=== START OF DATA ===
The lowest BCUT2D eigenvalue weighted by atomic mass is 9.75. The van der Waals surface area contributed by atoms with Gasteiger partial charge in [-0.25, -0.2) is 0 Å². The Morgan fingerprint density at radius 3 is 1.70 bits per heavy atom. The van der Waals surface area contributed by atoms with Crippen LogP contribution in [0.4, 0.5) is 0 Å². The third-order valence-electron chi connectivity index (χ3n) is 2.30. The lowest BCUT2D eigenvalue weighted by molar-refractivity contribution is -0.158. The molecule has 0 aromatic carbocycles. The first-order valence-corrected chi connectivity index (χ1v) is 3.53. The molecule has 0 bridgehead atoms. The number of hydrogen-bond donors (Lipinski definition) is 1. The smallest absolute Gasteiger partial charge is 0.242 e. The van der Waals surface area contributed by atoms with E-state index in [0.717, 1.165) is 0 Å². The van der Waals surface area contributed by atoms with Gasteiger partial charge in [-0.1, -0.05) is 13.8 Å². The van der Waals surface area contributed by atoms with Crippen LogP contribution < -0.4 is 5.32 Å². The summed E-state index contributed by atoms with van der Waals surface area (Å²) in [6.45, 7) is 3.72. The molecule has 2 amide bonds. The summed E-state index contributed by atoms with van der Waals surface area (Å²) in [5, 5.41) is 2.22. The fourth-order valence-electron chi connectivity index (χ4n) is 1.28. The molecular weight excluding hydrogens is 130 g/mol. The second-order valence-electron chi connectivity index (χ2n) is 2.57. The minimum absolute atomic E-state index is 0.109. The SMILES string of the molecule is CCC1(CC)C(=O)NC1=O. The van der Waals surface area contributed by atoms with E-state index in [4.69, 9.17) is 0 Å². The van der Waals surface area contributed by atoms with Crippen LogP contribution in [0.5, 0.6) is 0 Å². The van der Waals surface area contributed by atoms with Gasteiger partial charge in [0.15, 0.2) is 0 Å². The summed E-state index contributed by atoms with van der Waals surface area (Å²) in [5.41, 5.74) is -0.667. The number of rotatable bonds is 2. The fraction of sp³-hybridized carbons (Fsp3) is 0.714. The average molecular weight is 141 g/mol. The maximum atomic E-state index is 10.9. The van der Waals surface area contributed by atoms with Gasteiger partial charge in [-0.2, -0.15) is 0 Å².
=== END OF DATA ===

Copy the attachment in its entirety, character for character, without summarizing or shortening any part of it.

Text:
The lowest BCUT2D eigenvalue weighted by atomic mass is 9.75. The van der Waals surface area contributed by atoms with Gasteiger partial charge in [-0.25, -0.2) is 0 Å². The Morgan fingerprint density at radius 3 is 1.70 bits per heavy atom. The van der Waals surface area contributed by atoms with Crippen LogP contribution in [0.4, 0.5) is 0 Å². The third-order valence-electron chi connectivity index (χ3n) is 2.30. The lowest BCUT2D eigenvalue weighted by molar-refractivity contribution is -0.158. The molecule has 0 aromatic carbocycles. The first-order valence-corrected chi connectivity index (χ1v) is 3.53. The molecule has 0 bridgehead atoms. The number of hydrogen-bond donors (Lipinski definition) is 1. The smallest absolute Gasteiger partial charge is 0.242 e. The van der Waals surface area contributed by atoms with E-state index in [0.717, 1.165) is 0 Å². The van der Waals surface area contributed by atoms with Gasteiger partial charge in [-0.1, -0.05) is 13.8 Å². The van der Waals surface area contributed by atoms with Crippen LogP contribution < -0.4 is 5.32 Å². The summed E-state index contributed by atoms with van der Waals surface area (Å²) in [6.45, 7) is 3.72. The molecule has 2 amide bonds. The summed E-state index contributed by atoms with van der Waals surface area (Å²) in [5, 5.41) is 2.22. The fourth-order valence-electron chi connectivity index (χ4n) is 1.28. The molecular weight excluding hydrogens is 130 g/mol. The second-order valence-electron chi connectivity index (χ2n) is 2.57. The minimum absolute atomic E-state index is 0.109. The SMILES string of the molecule is CCC1(CC)C(=O)NC1=O. The van der Waals surface area contributed by atoms with E-state index in [4.69, 9.17) is 0 Å². The van der Waals surface area contributed by atoms with Crippen LogP contribution in [0.5, 0.6) is 0 Å². The van der Waals surface area contributed by atoms with Gasteiger partial charge in [0.15, 0.2) is 0 Å². The summed E-state index contributed by atoms with van der Waals surface area (Å²) in [5.41, 5.74) is -0.667. The number of rotatable bonds is 2. The fraction of sp³-hybridized carbons (Fsp3) is 0.714. The average molecular weight is 141 g/mol. The maximum atomic E-state index is 10.9. The van der Waals surface area contributed by atoms with Gasteiger partial charge in [-0.2, -0.15) is 0 Å².